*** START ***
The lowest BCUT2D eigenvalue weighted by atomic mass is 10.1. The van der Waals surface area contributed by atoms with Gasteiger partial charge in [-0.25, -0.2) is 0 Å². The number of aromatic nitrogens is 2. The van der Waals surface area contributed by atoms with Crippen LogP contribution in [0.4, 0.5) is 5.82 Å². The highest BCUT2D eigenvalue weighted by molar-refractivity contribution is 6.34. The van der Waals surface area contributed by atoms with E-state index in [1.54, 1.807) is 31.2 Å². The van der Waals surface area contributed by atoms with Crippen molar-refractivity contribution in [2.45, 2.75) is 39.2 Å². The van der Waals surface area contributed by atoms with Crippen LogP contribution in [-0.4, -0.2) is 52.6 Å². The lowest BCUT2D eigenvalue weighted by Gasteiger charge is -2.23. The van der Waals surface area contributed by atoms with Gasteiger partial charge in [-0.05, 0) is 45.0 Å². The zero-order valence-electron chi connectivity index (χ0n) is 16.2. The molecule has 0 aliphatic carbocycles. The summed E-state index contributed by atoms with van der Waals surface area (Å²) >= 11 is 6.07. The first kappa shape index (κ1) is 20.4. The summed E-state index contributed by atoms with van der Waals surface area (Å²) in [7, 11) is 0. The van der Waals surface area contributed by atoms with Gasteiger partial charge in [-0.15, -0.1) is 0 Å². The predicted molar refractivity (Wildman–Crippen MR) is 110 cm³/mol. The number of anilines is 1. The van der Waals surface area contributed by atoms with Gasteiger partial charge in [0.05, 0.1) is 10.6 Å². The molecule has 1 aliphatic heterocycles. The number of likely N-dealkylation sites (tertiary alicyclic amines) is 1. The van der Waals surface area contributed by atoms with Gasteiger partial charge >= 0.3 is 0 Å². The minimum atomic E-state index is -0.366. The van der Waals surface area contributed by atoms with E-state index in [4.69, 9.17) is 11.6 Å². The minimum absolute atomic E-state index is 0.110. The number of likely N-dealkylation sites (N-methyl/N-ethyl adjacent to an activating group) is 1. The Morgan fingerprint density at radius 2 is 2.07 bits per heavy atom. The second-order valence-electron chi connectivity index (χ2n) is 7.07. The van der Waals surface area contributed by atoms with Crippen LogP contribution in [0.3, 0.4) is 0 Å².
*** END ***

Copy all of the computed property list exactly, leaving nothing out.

The lowest BCUT2D eigenvalue weighted by atomic mass is 10.1. The van der Waals surface area contributed by atoms with Gasteiger partial charge in [-0.25, -0.2) is 0 Å². The number of aromatic nitrogens is 2. The van der Waals surface area contributed by atoms with Crippen LogP contribution in [0.4, 0.5) is 5.82 Å². The highest BCUT2D eigenvalue weighted by molar-refractivity contribution is 6.34. The van der Waals surface area contributed by atoms with E-state index in [1.54, 1.807) is 31.2 Å². The van der Waals surface area contributed by atoms with Crippen molar-refractivity contribution in [2.45, 2.75) is 39.2 Å². The van der Waals surface area contributed by atoms with Crippen LogP contribution in [-0.4, -0.2) is 52.6 Å². The lowest BCUT2D eigenvalue weighted by Gasteiger charge is -2.23. The van der Waals surface area contributed by atoms with Gasteiger partial charge in [-0.05, 0) is 45.0 Å². The zero-order valence-electron chi connectivity index (χ0n) is 16.2. The molecule has 0 aliphatic carbocycles. The summed E-state index contributed by atoms with van der Waals surface area (Å²) >= 11 is 6.07. The first kappa shape index (κ1) is 20.4. The summed E-state index contributed by atoms with van der Waals surface area (Å²) in [7, 11) is 0. The van der Waals surface area contributed by atoms with Gasteiger partial charge in [-0.15, -0.1) is 0 Å². The predicted molar refractivity (Wildman–Crippen MR) is 110 cm³/mol. The number of anilines is 1. The van der Waals surface area contributed by atoms with Gasteiger partial charge in [0.05, 0.1) is 10.6 Å². The molecule has 1 aliphatic heterocycles. The number of likely N-dealkylation sites (tertiary alicyclic amines) is 1. The van der Waals surface area contributed by atoms with Gasteiger partial charge >= 0.3 is 0 Å². The minimum atomic E-state index is -0.366. The van der Waals surface area contributed by atoms with E-state index in [4.69, 9.17) is 11.6 Å². The minimum absolute atomic E-state index is 0.110. The number of likely N-dealkylation sites (N-methyl/N-ethyl adjacent to an activating group) is 1. The Morgan fingerprint density at radius 2 is 2.07 bits per heavy atom. The second-order valence-electron chi connectivity index (χ2n) is 7.07. The van der Waals surface area contributed by atoms with Crippen LogP contribution in [0.3, 0.4) is 0 Å².